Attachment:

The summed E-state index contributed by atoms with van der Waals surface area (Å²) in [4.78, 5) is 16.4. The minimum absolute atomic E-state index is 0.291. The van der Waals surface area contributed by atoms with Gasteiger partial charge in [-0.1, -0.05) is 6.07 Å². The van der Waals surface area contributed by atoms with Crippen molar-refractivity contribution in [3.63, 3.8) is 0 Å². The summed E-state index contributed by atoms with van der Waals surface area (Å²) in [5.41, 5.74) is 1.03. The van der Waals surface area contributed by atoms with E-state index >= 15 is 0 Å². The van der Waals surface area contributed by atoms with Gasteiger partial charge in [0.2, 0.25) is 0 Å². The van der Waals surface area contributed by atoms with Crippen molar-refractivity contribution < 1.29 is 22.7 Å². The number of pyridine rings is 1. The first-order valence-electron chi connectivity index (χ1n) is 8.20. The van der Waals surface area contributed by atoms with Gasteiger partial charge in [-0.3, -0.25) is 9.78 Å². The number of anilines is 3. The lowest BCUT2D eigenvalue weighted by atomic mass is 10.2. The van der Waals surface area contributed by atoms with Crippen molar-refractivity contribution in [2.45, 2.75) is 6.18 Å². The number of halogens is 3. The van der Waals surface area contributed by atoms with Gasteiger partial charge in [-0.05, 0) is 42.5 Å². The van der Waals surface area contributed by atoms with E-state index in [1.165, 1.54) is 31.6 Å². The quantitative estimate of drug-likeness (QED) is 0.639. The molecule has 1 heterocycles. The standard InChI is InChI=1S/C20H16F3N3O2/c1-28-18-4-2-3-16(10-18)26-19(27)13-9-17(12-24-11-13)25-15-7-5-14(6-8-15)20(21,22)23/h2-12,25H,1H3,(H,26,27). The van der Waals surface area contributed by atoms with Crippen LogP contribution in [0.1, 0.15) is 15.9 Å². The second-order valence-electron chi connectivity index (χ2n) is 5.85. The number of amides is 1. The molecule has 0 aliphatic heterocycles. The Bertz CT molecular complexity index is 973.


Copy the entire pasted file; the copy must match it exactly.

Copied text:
The summed E-state index contributed by atoms with van der Waals surface area (Å²) in [4.78, 5) is 16.4. The minimum absolute atomic E-state index is 0.291. The van der Waals surface area contributed by atoms with Gasteiger partial charge in [-0.1, -0.05) is 6.07 Å². The van der Waals surface area contributed by atoms with Crippen molar-refractivity contribution in [3.63, 3.8) is 0 Å². The summed E-state index contributed by atoms with van der Waals surface area (Å²) in [5.41, 5.74) is 1.03. The van der Waals surface area contributed by atoms with E-state index >= 15 is 0 Å². The van der Waals surface area contributed by atoms with Gasteiger partial charge in [0.2, 0.25) is 0 Å². The van der Waals surface area contributed by atoms with Crippen molar-refractivity contribution < 1.29 is 22.7 Å². The number of pyridine rings is 1. The first-order valence-electron chi connectivity index (χ1n) is 8.20. The van der Waals surface area contributed by atoms with Gasteiger partial charge in [-0.3, -0.25) is 9.78 Å². The number of anilines is 3. The lowest BCUT2D eigenvalue weighted by atomic mass is 10.2. The van der Waals surface area contributed by atoms with Crippen molar-refractivity contribution in [2.45, 2.75) is 6.18 Å². The number of halogens is 3. The van der Waals surface area contributed by atoms with Gasteiger partial charge in [-0.05, 0) is 42.5 Å². The van der Waals surface area contributed by atoms with E-state index in [1.165, 1.54) is 31.6 Å². The quantitative estimate of drug-likeness (QED) is 0.639. The molecule has 1 heterocycles. The standard InChI is InChI=1S/C20H16F3N3O2/c1-28-18-4-2-3-16(10-18)26-19(27)13-9-17(12-24-11-13)25-15-7-5-14(6-8-15)20(21,22)23/h2-12,25H,1H3,(H,26,27). The van der Waals surface area contributed by atoms with Crippen LogP contribution in [0.1, 0.15) is 15.9 Å². The second-order valence-electron chi connectivity index (χ2n) is 5.85. The number of amides is 1. The molecule has 0 aliphatic heterocycles. The Bertz CT molecular complexity index is 973.